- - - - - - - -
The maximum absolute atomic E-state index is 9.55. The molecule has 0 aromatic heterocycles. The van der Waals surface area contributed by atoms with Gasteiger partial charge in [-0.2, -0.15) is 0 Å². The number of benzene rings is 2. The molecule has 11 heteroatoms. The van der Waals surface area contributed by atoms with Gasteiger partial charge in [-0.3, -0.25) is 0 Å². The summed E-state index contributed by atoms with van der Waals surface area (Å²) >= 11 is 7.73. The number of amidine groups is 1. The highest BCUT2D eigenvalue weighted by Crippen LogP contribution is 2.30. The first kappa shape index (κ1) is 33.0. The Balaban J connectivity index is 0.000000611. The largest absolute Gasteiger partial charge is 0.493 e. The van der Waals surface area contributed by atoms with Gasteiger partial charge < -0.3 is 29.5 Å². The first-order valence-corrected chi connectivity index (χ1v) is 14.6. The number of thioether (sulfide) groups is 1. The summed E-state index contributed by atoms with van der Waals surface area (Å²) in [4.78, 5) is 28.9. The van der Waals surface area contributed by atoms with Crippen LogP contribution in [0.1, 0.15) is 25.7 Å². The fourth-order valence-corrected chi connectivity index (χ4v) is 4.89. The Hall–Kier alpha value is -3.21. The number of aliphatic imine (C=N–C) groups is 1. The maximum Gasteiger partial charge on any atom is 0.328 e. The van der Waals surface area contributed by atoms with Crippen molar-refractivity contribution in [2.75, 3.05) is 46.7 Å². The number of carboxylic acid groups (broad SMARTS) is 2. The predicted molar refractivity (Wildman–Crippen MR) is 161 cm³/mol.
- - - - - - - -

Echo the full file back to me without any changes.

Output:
The maximum absolute atomic E-state index is 9.55. The molecule has 0 aromatic heterocycles. The van der Waals surface area contributed by atoms with Gasteiger partial charge in [-0.2, -0.15) is 0 Å². The number of benzene rings is 2. The molecule has 11 heteroatoms. The van der Waals surface area contributed by atoms with Gasteiger partial charge in [-0.3, -0.25) is 0 Å². The summed E-state index contributed by atoms with van der Waals surface area (Å²) >= 11 is 7.73. The number of amidine groups is 1. The highest BCUT2D eigenvalue weighted by Crippen LogP contribution is 2.30. The first kappa shape index (κ1) is 33.0. The Balaban J connectivity index is 0.000000611. The largest absolute Gasteiger partial charge is 0.493 e. The van der Waals surface area contributed by atoms with Gasteiger partial charge < -0.3 is 29.5 Å². The first-order valence-corrected chi connectivity index (χ1v) is 14.6. The number of thioether (sulfide) groups is 1. The summed E-state index contributed by atoms with van der Waals surface area (Å²) in [4.78, 5) is 28.9. The van der Waals surface area contributed by atoms with Crippen LogP contribution in [0.1, 0.15) is 25.7 Å². The fourth-order valence-corrected chi connectivity index (χ4v) is 4.89. The Hall–Kier alpha value is -3.21. The number of aliphatic imine (C=N–C) groups is 1. The maximum Gasteiger partial charge on any atom is 0.328 e. The van der Waals surface area contributed by atoms with Crippen molar-refractivity contribution in [2.75, 3.05) is 46.7 Å². The number of carboxylic acid groups (broad SMARTS) is 2. The predicted molar refractivity (Wildman–Crippen MR) is 161 cm³/mol.